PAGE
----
Mayor and FAST Start Coordinator Announce Plans for Phase 4 of Pipe Replacement Effort

FAST Start Map 2017 Phase 4

AARP Volunteers Will Mail or Bring Consent Cards to Residents’ Homes

FLINT, Mich. ― Mayor Karen Weaver announced today that residents at hundreds of Flint homes will begin seeing their lead-tainted service lines replaced this spring as part of her efforts to reach 6,000 homes in 2017 through her FAST Start pipe replacement initiative.

Since the start of her FAST Start initiative a year ago, 960 homes have had their service lines inspected by work crews. At 785 of those homes, crews have replaced lead or galvanized service lines leading from the water main to the homes’ water meters. Copper service lines leading to 175 homes were not replaced.

A federal judge on Tuesday signed off on a settlement that will guarantee that the City of Flint gets the state and federal funds it needs to inspect and replace the remaining lead-tainted service lines leading to residents’ homes over the next three years. The settlement also includes requirements that bottled water and filters continue to be available to help Flint address the unprecedented drinking water crisis that allowed lead-tainted water to flow to residents’ homes.

“This agreement assures us that the city will receive the additional funds needed to make good on my promise to replace all the lead-tainted service lines and get the lead out of Flint,” Mayor Weaver said. “We’re eager to launch this next phase of my FAST Start initiative, and extremely pleased that the work will be done by area contractors.”

It’s estimated that up to 20,000 Flint residences still have lead and galvanized service lines that need to be replaced. To be eligible to have their service lines replaced, residents must have an active water account. They also must have signed a consent card giving permission for the work to be done. In rental homes, both the owner and the tenant must sign consent cards.

AARP volunteers soon will begin mailing consent forms to be signed while also going door-to-door to provide the consent cards and answer residents’ questions.

“Our volunteers are eager to assist in Mayor Weaver’s efforts to get the lead out of Flint,” said AARP State Director Paula Cunningham. “Residents of the homes we visited last year were very cordial to our volunteers, and we expect this year’s effort to mail consent forms and/or visit an even greater number of homes will go well.”

Retired National Guard Brigadier General Michael C.H. McDaniel, who’s coordinating the FAST Start initiative, said he’ll continue to concentrate pipe replacement work in areas of the city that are most likely to have lead service lines, and where a significant number of young children or seniors live. Two crews will work in each of 10 zones around the city to replace the service lines in 2017.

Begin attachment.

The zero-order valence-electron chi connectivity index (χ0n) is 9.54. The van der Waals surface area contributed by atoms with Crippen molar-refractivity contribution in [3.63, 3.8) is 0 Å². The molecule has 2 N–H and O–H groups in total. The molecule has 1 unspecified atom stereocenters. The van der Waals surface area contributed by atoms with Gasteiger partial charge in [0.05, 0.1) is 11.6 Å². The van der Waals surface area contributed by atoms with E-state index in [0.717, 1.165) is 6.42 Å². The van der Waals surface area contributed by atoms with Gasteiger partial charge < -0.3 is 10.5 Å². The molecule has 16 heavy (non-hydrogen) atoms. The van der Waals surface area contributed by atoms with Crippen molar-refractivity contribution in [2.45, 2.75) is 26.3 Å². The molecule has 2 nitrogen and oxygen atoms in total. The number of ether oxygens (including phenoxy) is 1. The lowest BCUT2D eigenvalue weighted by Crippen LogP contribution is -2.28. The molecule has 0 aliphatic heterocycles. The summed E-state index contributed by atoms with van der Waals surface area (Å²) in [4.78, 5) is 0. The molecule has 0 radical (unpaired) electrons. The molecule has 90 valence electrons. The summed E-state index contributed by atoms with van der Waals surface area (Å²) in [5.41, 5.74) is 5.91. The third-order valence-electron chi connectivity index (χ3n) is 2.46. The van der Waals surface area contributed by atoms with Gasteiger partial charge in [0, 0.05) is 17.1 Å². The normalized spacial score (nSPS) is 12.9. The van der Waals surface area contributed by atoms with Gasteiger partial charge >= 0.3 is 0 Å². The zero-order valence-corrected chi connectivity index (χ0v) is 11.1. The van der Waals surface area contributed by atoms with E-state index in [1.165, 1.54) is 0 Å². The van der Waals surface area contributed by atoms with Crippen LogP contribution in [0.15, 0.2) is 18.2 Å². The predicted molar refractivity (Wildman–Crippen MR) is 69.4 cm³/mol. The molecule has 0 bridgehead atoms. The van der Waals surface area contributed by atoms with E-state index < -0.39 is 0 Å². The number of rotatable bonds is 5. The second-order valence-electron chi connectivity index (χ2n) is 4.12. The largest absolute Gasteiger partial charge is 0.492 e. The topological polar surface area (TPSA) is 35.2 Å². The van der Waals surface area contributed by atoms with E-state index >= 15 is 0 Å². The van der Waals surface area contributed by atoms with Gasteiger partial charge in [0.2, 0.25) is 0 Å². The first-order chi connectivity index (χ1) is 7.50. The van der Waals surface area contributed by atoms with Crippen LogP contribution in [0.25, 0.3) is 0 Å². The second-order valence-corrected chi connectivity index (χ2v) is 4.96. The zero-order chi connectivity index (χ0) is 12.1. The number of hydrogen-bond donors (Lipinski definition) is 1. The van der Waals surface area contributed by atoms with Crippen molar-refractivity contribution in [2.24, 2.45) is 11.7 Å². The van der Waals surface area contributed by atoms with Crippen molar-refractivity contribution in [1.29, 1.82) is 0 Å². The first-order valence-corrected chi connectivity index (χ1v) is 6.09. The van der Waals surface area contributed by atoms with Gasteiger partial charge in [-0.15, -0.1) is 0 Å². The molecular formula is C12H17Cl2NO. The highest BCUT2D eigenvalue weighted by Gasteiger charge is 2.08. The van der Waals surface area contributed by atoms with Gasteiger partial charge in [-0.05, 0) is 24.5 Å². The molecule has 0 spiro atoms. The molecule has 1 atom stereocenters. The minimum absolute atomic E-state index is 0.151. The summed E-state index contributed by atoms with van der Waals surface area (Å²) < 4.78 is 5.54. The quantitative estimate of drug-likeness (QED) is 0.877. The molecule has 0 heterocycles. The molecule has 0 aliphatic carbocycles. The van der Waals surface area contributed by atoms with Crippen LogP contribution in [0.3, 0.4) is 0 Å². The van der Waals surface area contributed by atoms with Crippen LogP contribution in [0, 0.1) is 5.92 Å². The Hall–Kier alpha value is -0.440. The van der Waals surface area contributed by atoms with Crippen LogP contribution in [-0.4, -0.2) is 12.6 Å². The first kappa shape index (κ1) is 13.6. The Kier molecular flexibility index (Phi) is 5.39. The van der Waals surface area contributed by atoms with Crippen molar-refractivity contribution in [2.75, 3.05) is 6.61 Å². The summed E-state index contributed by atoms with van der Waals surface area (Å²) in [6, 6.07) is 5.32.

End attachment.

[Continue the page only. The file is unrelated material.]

“We have a lot more work crews this year, so the pace of service line replacements will be much faster and progress should be more noticeable than in the past,” he said. “We plan to have every lead-tainted service line in the city replaced by the end of 2019.”

Companies awarded city contracts to do the work are Goyette Mechanical Co., W.T. Stevens Construction Inc., Lang Constructors Inc., and Waldorf and Sons Inc. The first three are headquartered in Flint, while Waldorf is located in nearby Mt. Morris.

The Copper Development Association (CDA) has helped the City of Flint acquire nearly 200,000 feet of copper piping for this phase of the FAST Start program. The copper industry’s assistance will save the city and state potentially $1 million.

Flint residents also can expect to see Hydrovac trucks in some neighborhoods starting this spring to help the City determine which homes have lead and galvanized service lines. The hydro-excavation trucks use pressurized water and an industrial-strength vacuum to dig two small holes near the water curb box down to the service line, allowing crews to identify what the service line is made of and whether it needs to be replaced. The holes are backfilled and the sod is restored once the service line is checked.

Residents whose homes are getting new service lines must flush their water for 15 minutes before the pipe replacement takes place and for at least 15 minutes after the pipes are replaced to remove sediment from their lines. Filters should be turned off and aerators removed while the pipe flushing takes place, and all water lines in the home should be flushed, McDaniel said.

More information about the FAST Start program will be available on the initiative’s new social media accounts. Information and photos will be posted on a City of Flint FAST Start Facebook page, as well as on Instagram and Twitter. Questions about FAST Start can be directed to the FAST Start office by emailing [email protected] or by calling (810) 410-1133 between 8 a.m. and 5 p.m. Monday through Friday.

Mayor Weaver launched her FAST Start initiative to help resolve a number of problems created after a state-appointed emergency manager switched the City’s water source to the Flint River in 2014 without the necessary corrosion control chemicals being added. The corrosive water removed a protective coating on the inside of the pipes, causing lead to leach into the water flowing to homes and businesses in the City of Flint.

While the level of lead in Flint’s water supply has been significantly reduced since the city switched back to water delivered from Lake Huron by the Great Lakes Water Authority, residents still are being urged to drink only filtered water, and to replace their filters when needed.